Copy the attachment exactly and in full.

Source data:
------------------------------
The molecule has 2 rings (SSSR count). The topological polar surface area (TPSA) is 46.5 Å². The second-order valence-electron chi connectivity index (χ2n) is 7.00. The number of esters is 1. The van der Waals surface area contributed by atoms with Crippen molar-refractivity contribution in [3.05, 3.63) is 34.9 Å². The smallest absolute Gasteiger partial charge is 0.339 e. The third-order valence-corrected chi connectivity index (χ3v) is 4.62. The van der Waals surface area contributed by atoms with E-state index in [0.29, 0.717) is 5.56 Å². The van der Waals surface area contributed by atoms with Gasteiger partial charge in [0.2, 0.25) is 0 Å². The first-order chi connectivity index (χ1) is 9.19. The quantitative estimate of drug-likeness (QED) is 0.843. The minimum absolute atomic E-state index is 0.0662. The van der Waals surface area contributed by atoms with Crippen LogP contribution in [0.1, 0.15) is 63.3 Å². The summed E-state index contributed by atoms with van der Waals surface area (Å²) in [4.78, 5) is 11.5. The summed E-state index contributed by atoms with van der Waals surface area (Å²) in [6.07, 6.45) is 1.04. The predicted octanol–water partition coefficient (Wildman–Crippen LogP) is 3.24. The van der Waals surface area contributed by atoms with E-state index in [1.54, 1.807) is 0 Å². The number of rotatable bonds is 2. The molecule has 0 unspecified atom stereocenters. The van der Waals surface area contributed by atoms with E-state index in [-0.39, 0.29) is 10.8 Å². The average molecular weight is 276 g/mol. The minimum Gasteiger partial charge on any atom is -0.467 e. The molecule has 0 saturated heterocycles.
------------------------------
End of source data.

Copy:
The molecule has 2 rings (SSSR count). The topological polar surface area (TPSA) is 46.5 Å². The second-order valence-electron chi connectivity index (χ2n) is 7.00. The number of esters is 1. The van der Waals surface area contributed by atoms with Crippen molar-refractivity contribution in [3.05, 3.63) is 34.9 Å². The smallest absolute Gasteiger partial charge is 0.339 e. The third-order valence-corrected chi connectivity index (χ3v) is 4.62. The van der Waals surface area contributed by atoms with E-state index in [0.29, 0.717) is 5.56 Å². The van der Waals surface area contributed by atoms with Gasteiger partial charge in [0.2, 0.25) is 0 Å². The first-order chi connectivity index (χ1) is 9.19. The quantitative estimate of drug-likeness (QED) is 0.843. The minimum absolute atomic E-state index is 0.0662. The van der Waals surface area contributed by atoms with Crippen LogP contribution in [0.1, 0.15) is 63.3 Å². The summed E-state index contributed by atoms with van der Waals surface area (Å²) in [4.78, 5) is 11.5. The summed E-state index contributed by atoms with van der Waals surface area (Å²) in [6.07, 6.45) is 1.04. The predicted octanol–water partition coefficient (Wildman–Crippen LogP) is 3.24. The van der Waals surface area contributed by atoms with E-state index in [1.54, 1.807) is 0 Å². The number of rotatable bonds is 2. The molecule has 0 unspecified atom stereocenters. The van der Waals surface area contributed by atoms with E-state index in [-0.39, 0.29) is 10.8 Å². The average molecular weight is 276 g/mol. The minimum Gasteiger partial charge on any atom is -0.467 e. The molecule has 0 saturated heterocycles.